The commanding general of the U.N. peacekeeping force in Lebanon charged yesterday that Israel is planning to circumvent the United Nations by turning over the invaded territory to Lebanon Christian military units when Israeli troops complete withdrawal from Lebanon on Tuesday.

Maj. Gen. Emmanuel Erskine of Ghana, the U.N. commander, said that until the dispute is settled, he will not be optimistic about the future of south Lebanon.

"If there is a hitch, if there are problems, whom do we turn to? This is our biggest problem, and I will personally hold Israel responsible," Erskine said in an interview on Radio Israel.

[In New York, a U.N. spokesman said the report of Erskine's statement did not represent the U.N.'s understanding of the situation in south Lebanon, Reuter reported.]

[The spokesman said: "The report appears to be based on a misunderstanding and does not represent the present state of affairs relating to Israeli withdrawal as it is understood at U.N. headquarters.]

["Various aspects of the final phase of the withdrawal are now being discussed and clarified with the Lebanese government.]

["We expect that the final withdrawal will take place as agreed in an orderly manner."]

Israel has already completed two phases of its withdrawal from south Lebanon, which it invaded March 14 following a terrorist attack on a tourist bus near Tel Aviv.Following those pullbacks, U.N. forces have moved in and attempted to maintain peace - not always successfully - in the evacuated areas.

Erskine said he had "enjoyed the maximum cooperation" from Israel during those withdrawals, and that territory was turned over to U.N. control without dispute. He noted that the exchanges were even accompanied by ceremonies, which he called "all well and good."

"But that cooperation is not there today. The Israelis just want to wash their hands off and hand the area over to the Christians," Erskine said in what was the U.N.'s sharpest rebuke of the Israeli government during the protracted negotiations for withdrawal.

Erskine said that as the Israelis withdraw Tuesday to their own border, they plan to hand over the occupied security belt to the 600-man force commanded by the Christian leader, Maj. Saad Haddad. The force is composed of fragments of what used to be the Lebanese army and is supplied with weapons and financial aid by the Israeli government.

Erskine said the Christian commanders had asked to begin negotiations for control of the territory, and that "the big question is, in what capacity do we negotiate with them?" He said that until he gets clarification on the question from the Lebanese government, the turnover of the occupied land will be clouded by confusion.

"Until it is clarified, it is not very good. I'm not optimistic. I'm quite hopeful, but you know, at the same time one should look at it from the West's point of view," Erskine said.

"If the Lebanese authorities try to get the situation clarified and it doesn't go well, then what do we do?" Erskine asked.

Erskine said the U.S. force, now up to 6,000 troops from a dozen nations and halfway through its six-month mandate in south Lebanon, will leave only when Lebanese government control is established in the area. "I don't believe that Lebanese authority could be fully established until the Lebanese army is fully deployed in the area and maintaining some peace and order, but that hasn't happened yet," Erskine said.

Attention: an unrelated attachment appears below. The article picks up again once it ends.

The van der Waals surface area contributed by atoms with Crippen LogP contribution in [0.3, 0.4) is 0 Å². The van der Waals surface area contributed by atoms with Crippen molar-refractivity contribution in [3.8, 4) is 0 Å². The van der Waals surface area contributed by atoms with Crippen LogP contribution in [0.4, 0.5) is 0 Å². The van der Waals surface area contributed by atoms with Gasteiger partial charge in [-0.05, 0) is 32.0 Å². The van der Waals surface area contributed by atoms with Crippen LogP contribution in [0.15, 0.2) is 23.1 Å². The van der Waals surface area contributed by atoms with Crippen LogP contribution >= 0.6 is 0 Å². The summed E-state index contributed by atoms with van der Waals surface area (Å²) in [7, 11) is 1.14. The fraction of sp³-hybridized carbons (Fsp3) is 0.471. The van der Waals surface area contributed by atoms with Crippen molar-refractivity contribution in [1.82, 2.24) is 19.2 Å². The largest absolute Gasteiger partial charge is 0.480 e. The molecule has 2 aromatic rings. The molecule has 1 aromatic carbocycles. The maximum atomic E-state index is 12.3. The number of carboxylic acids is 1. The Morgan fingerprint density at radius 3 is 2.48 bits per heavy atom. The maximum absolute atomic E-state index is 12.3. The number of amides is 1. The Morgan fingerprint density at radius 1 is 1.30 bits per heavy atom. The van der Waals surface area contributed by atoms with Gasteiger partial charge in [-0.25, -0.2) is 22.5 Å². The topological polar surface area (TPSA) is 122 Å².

Erskine disputed reports that there are as many as 200 Palestinian guerrillas behind the U.N. lines and that more are filtering into the region daily. "Well we have a few in the area, but I don't think the numbers are anything alarming," he said.

Erskine said he would continue to talk with Palestine Liberation Organization leader Yasser Arafat about the U.N.'s gaining control of Beaufort Castle, a Crusader fortress held by a PLO radical splinter group on the northern bank of the Litani River. A Nepalese battalion of U.N. forces has been caught regularly in a crossfire of heavy weapons between the castle and villages in the eastern sector. Arafat has promised to give control of the castle of the U.N. but has been unable to deliver it.

"I think he is trying. There are so many elements involved, elements under his control and elements outside his control. We may have to do some talking to him," Erskine said.

Meanwhile, it was reported here that Israel has dropped several preconditions to its withdrawal, including a demand for the right to maintain four outposts inside the border as observation stations to detect attempts by PLO guerrillas to return to the border areas.

Israel was reported to have also made other preconditions, including a demand that there be no Palestinian or Syrian presence in south Lebanon under any circumstances. Agreement to drop the demands was said to have been relayed to Lebanese authorities by the commander of the U.N. Middle East forces Gen. Ensio Siilasvuo.

Since most of the Israeli troops have already pulled out of south Lebanon, Tuesday's final phase promises to be more of media spectacle than a massive evacuation of an occupying army. All week, according to reports from Lebanon, Israeli units could be seen packing mobile equipment and taking down temporary structures.

However, the army is leaving behind a sophisticated network of bunkers and defenses for the Christians and Shite-Moslem forces it supports, and a network of paved roads that were not there before the invasion.